This is a guest Blog from Sicelo Mbatha. It was published on his website on 12 July 2021, and also in his memoir, Black Lion Alive in the wilderness.
Everyone who comes on trail wants to see animals. I understand that hunger. Our modern urban life deprives us of connection with wild animals, a connection which I know to be essential for expressing our humanity and feeling at ease in the world. In a society driven by instant gratification, where we are told that everything can be bought, this hunger can lead to people coming on trail with a ‘menu’ of animals they want the guide to produce for them. If they don’t get to see the animals on their menu, they feel disappointed and may blame the guide for not performing.
This mindset makes it hard to connect with the wilderness. It may create a predatory energy in the group – many animals can sense this and keep their distance. It also suggests a lack of empathy with the animals, a failure to understand that they too are sentient beings, that they experience us as much as we experience them, and they have a right to retreat from our scrutiny if it stresses them. A wounded animal, an elephant giving birth, does not want to become a spectacle for our entertainment, and can be traumatised by this invasion. Thirdly, this mindset can block people from connecting with what they do see and experience. You can have a life changing wilderness experience without seeing a lion, but if you are exclusively focussed on seeing a lion, you may be blind to everything else.
Instead of ‘ordering’ animals, I encourage trailists to invite their desired animals through telepathy. To open their hearts, use their mental energy to create an inner space and visualise their animal coming through this inner space.
The power of this was well illustrated by a trail I did in 2007, with a group of people from Europe. On trail was a Belgian woman who was very keen to see wild dogs – she was a scientist studying wild canines, and had done work tracking wolves in Russia and other parts of Europe. I suggested that she invite the dogs – empty her mind and invite the dogs to step into her inner zone.
I heard the dogs in the night, but was amazed to wake to their high pitched squeals and yammering in the morning, as they are not often sighted. There they were just beyond the water, still feeding on the waterbuck they had killed in the night. The adults watched us with curiosity but no fear, their great circular ears framing delicately patterned faces; the puppies tumbled over each other and tussled over the kill. It’s rare to see these animals so close. But they had been invited, and they had come.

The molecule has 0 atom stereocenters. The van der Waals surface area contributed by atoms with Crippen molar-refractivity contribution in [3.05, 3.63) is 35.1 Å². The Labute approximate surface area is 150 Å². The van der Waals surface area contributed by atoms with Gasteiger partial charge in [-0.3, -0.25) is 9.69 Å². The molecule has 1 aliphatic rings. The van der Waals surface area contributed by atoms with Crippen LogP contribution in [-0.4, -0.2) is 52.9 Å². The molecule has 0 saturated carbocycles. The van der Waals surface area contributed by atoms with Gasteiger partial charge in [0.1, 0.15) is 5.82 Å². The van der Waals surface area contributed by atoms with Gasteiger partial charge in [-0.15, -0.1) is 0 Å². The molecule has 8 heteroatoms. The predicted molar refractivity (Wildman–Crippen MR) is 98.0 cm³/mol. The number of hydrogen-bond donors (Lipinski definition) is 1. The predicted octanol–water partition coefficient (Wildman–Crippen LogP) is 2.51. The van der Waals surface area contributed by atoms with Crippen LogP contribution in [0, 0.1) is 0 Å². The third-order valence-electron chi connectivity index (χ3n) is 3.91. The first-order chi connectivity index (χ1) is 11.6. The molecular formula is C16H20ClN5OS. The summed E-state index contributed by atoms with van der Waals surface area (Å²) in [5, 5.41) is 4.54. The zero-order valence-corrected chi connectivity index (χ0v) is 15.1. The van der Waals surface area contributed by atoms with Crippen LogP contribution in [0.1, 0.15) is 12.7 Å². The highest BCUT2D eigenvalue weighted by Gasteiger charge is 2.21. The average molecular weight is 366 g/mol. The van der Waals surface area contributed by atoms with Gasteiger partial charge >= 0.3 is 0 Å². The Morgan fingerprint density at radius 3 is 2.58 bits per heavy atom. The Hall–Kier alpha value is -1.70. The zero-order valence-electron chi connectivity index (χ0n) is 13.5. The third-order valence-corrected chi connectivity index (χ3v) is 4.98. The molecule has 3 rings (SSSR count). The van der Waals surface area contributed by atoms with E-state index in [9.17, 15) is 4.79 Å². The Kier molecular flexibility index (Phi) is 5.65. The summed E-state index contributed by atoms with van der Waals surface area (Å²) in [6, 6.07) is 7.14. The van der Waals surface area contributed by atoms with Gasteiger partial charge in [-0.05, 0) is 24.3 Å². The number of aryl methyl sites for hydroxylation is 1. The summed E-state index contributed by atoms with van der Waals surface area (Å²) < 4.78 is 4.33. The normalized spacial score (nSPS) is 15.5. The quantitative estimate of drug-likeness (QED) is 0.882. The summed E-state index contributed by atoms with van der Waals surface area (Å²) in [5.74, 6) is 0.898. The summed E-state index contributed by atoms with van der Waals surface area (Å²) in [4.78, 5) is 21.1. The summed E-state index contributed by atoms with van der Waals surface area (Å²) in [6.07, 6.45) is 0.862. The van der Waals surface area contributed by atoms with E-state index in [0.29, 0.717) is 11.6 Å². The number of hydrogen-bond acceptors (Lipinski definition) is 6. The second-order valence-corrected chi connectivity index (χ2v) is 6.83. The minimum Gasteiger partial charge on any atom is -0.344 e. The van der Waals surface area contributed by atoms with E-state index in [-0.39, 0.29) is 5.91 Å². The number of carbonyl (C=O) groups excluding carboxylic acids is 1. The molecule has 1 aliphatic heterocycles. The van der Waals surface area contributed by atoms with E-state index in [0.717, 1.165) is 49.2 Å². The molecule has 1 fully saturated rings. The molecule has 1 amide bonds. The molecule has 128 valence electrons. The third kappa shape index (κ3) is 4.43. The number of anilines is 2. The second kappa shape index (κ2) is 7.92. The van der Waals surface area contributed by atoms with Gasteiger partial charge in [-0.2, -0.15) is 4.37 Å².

We watched the wild dogs leading their wild lives, the puppies playing tug of war with the waterbuck head from the morning’s kill. Later, a group of wildebeest came down to the river – at first they were cautious with the dogs, but, when they realised the dogs were not hunting, they relaxed, and some mock charged the pups which chased them back. They’d sensed the wild dogs’ playful energy, just as the dogs had somehow sensed the Belgian woman’s invitation. We sat in the golden morning, alive with the joy that comes from a meeting with other species as equals and as friends.
Spending time tracking wild canines in the wilderness may have sharpened this woman’s ability to connect with them at a deeper level. The response to an invitation is not often so dramatic, but eighty percent of the time, when people invite the animals they will appear – perhaps walking to the river to drink, or foraging or hunting
Inviting an animal is not the same as ordering a guide to find you animals. It is a subtle communication between the trailist and the animal, which recognises the animals’ agency, and respects their wish to be seen or not. To invite animals in this way, people need to soften their intentions, to open their minds and hearts, to step away from their own desires and egos.
One of the ways I helped people to do this on trail is by doing away with time. We have no schedule, people are encouraged to leave their watches and phones behind, and I never mentioned the time. This creates a space of timelessness, space to just be with no goals to achieve or destinations to reach. This takes us back to the time of our ancestors, who spent three or four hours per day gathering food, and the rest of the day in story telling and contemplation.
When you enter this timeless state of being, this eternal present, as with when you meditate, you empty your mind, and reach a state of innocence, with no stress, no intention… you create a soft, open space that an animal can easily step into. There is no doubt that seeing an animal that a guide has found for you will be interesting. But seeing an animal that you have invited is truly transforming.
Thanks to Chris Bartlett for the photograph